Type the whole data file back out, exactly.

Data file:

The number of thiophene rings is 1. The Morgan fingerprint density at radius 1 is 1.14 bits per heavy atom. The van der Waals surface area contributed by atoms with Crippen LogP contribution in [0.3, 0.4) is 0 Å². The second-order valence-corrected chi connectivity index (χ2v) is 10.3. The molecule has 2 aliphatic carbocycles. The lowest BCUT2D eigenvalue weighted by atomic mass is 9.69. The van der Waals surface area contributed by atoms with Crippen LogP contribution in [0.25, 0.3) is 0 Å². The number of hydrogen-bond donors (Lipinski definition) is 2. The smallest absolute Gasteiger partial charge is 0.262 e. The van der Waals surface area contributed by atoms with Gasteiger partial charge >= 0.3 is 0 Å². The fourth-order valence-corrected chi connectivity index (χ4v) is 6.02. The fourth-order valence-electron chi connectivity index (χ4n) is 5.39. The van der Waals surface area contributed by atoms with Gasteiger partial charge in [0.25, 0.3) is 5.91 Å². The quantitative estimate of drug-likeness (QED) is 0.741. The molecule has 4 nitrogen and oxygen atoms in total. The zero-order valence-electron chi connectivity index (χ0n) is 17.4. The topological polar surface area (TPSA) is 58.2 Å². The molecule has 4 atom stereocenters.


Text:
The number of thiophene rings is 1. The Morgan fingerprint density at radius 1 is 1.14 bits per heavy atom. The van der Waals surface area contributed by atoms with Crippen LogP contribution in [0.3, 0.4) is 0 Å². The second-order valence-corrected chi connectivity index (χ2v) is 10.3. The molecule has 2 aliphatic carbocycles. The lowest BCUT2D eigenvalue weighted by atomic mass is 9.69. The van der Waals surface area contributed by atoms with Crippen LogP contribution in [0.25, 0.3) is 0 Å². The number of hydrogen-bond donors (Lipinski definition) is 2. The smallest absolute Gasteiger partial charge is 0.262 e. The van der Waals surface area contributed by atoms with Gasteiger partial charge >= 0.3 is 0 Å². The fourth-order valence-corrected chi connectivity index (χ4v) is 6.02. The fourth-order valence-electron chi connectivity index (χ4n) is 5.39. The van der Waals surface area contributed by atoms with Gasteiger partial charge in [0.25, 0.3) is 5.91 Å². The quantitative estimate of drug-likeness (QED) is 0.741. The molecule has 4 nitrogen and oxygen atoms in total. The zero-order valence-electron chi connectivity index (χ0n) is 17.4. The topological polar surface area (TPSA) is 58.2 Å². The molecule has 4 atom stereocenters.